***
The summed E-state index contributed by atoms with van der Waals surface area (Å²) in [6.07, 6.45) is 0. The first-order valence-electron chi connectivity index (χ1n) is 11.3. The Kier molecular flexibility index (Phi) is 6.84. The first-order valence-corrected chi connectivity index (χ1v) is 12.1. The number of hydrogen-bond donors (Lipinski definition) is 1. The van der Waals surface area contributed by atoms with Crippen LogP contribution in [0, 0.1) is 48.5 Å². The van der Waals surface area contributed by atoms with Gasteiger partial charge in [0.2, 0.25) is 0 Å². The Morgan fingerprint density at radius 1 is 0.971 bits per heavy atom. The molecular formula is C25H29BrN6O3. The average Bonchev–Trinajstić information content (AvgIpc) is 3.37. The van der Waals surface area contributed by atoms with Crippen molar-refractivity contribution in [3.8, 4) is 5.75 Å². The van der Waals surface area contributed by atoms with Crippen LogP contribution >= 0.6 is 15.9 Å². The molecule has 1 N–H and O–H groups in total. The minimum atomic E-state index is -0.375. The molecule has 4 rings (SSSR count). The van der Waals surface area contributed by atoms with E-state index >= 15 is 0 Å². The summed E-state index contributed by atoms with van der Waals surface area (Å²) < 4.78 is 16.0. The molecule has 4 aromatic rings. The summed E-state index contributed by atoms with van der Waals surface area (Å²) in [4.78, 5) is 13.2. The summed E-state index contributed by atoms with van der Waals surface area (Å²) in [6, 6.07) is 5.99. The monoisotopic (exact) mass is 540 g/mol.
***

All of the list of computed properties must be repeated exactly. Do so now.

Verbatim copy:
The summed E-state index contributed by atoms with van der Waals surface area (Å²) in [6.07, 6.45) is 0. The first-order valence-electron chi connectivity index (χ1n) is 11.3. The Kier molecular flexibility index (Phi) is 6.84. The first-order valence-corrected chi connectivity index (χ1v) is 12.1. The number of hydrogen-bond donors (Lipinski definition) is 1. The van der Waals surface area contributed by atoms with Crippen LogP contribution in [0, 0.1) is 48.5 Å². The van der Waals surface area contributed by atoms with Gasteiger partial charge in [0.2, 0.25) is 0 Å². The Morgan fingerprint density at radius 1 is 0.971 bits per heavy atom. The molecular formula is C25H29BrN6O3. The average Bonchev–Trinajstić information content (AvgIpc) is 3.37. The van der Waals surface area contributed by atoms with Crippen molar-refractivity contribution in [3.8, 4) is 5.75 Å². The van der Waals surface area contributed by atoms with Crippen LogP contribution >= 0.6 is 15.9 Å². The molecule has 1 N–H and O–H groups in total. The minimum atomic E-state index is -0.375. The molecule has 4 rings (SSSR count). The van der Waals surface area contributed by atoms with E-state index >= 15 is 0 Å². The summed E-state index contributed by atoms with van der Waals surface area (Å²) < 4.78 is 16.0. The molecule has 4 aromatic rings. The summed E-state index contributed by atoms with van der Waals surface area (Å²) in [4.78, 5) is 13.2. The summed E-state index contributed by atoms with van der Waals surface area (Å²) in [6, 6.07) is 5.99. The monoisotopic (exact) mass is 540 g/mol.